I've recently reread some of the comics I've produced, at least my two graphic novels, some short stories and an issue of "Dazzler" I considered submitting for Bill Jemas' proposed "Epic" line. My art and lettering is garbage, but back when my biggest goal was to be a comic book writer - it's still possible, but probably not likely - I had determined I wouldn't ask an artist to draw something I wouldn't draw myself. Drawing it myself also helped me think of layouts and sequences I wouldn't have thought of if I were just dealing in words to an artist. At the risk of tooting my own horn, the "Dazzler" comic was *CRAMMED* full of story. We hardly met any characters except for Alison. The first half was almost a solo character study of Ali's wants, needs, goals, actions, fears, tribulations. The second half was all one scene which built to the resolution, while the last panel implied 'what happens next???

If I had submitted the story and by some miracle Marvel wanted me to write "Dazzler", I definitely would have 'written for the trade.' *BUT* it would have been a collection of a dozen issues, each as separate and radically-different as possible. I wasn't worried about extended plotlines; they'd show up naturally. Cliff-hangers would be nice, but not essential. The point is to give each individual issue as much story as possible, whether it resolves at the end or not.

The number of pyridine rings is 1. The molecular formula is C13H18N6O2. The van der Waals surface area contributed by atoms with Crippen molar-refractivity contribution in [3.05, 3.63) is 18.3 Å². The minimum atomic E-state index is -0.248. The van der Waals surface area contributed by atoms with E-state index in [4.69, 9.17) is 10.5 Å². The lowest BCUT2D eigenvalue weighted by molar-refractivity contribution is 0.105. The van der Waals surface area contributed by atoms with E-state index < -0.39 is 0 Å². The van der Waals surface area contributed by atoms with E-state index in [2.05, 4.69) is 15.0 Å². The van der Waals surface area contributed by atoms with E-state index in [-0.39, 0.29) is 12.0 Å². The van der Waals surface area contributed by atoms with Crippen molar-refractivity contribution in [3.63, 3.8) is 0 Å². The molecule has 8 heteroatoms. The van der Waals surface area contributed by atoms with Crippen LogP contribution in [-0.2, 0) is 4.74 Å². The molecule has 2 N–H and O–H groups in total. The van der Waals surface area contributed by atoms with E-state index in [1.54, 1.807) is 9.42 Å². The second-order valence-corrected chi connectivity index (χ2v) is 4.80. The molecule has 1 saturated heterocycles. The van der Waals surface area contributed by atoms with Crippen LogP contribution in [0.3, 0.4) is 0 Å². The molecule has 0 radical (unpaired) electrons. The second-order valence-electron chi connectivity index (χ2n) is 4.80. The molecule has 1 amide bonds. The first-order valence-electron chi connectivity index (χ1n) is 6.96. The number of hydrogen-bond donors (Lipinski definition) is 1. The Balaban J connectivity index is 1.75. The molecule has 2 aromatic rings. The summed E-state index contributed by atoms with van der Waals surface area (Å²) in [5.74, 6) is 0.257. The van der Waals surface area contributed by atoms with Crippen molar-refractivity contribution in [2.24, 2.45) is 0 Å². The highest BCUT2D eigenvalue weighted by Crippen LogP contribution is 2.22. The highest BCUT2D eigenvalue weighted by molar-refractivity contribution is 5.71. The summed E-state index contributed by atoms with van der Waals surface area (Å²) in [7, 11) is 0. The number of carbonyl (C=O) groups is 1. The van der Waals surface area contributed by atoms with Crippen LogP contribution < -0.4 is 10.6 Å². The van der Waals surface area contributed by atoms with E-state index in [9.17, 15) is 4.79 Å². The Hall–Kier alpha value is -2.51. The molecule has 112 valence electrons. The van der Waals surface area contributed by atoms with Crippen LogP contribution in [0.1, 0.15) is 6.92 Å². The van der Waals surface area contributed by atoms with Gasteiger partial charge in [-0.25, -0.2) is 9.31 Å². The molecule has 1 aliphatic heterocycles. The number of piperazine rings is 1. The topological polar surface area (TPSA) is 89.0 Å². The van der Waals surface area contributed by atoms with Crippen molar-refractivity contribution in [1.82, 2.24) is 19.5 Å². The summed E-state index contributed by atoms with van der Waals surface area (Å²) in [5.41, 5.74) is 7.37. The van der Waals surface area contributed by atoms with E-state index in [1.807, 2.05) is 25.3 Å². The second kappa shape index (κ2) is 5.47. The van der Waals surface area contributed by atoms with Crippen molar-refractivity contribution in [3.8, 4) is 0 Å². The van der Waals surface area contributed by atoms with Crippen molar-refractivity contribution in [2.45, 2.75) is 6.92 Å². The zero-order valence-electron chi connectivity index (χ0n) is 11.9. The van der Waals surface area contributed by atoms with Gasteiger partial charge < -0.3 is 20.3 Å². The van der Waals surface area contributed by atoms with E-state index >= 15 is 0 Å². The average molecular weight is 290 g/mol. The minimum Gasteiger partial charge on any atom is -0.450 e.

My first exposure to "Preacher" and "Hate" came from individual comics out of a quarter bin, and in both cases, when I finished those issues - both of which came towards the *END* of their respective series; a couple of issues from "Alamo" and the death of Stinky - it was like accomplishing a task (reading a comic book) that's so fun, engaging and enlightening that you look back to the person you were twenty minutes ago, and pity the poor bastard who had never found the opportunity to read this one chapter of a long graphic novel. Please sir, may I have more stories about Buddy and Lisa?


Last edited by ChrisW on Sun May 12, 2013 1:25 am; edited 1 time in total (Reason for editing : What will I write next? Stay tuned, true believer!!!)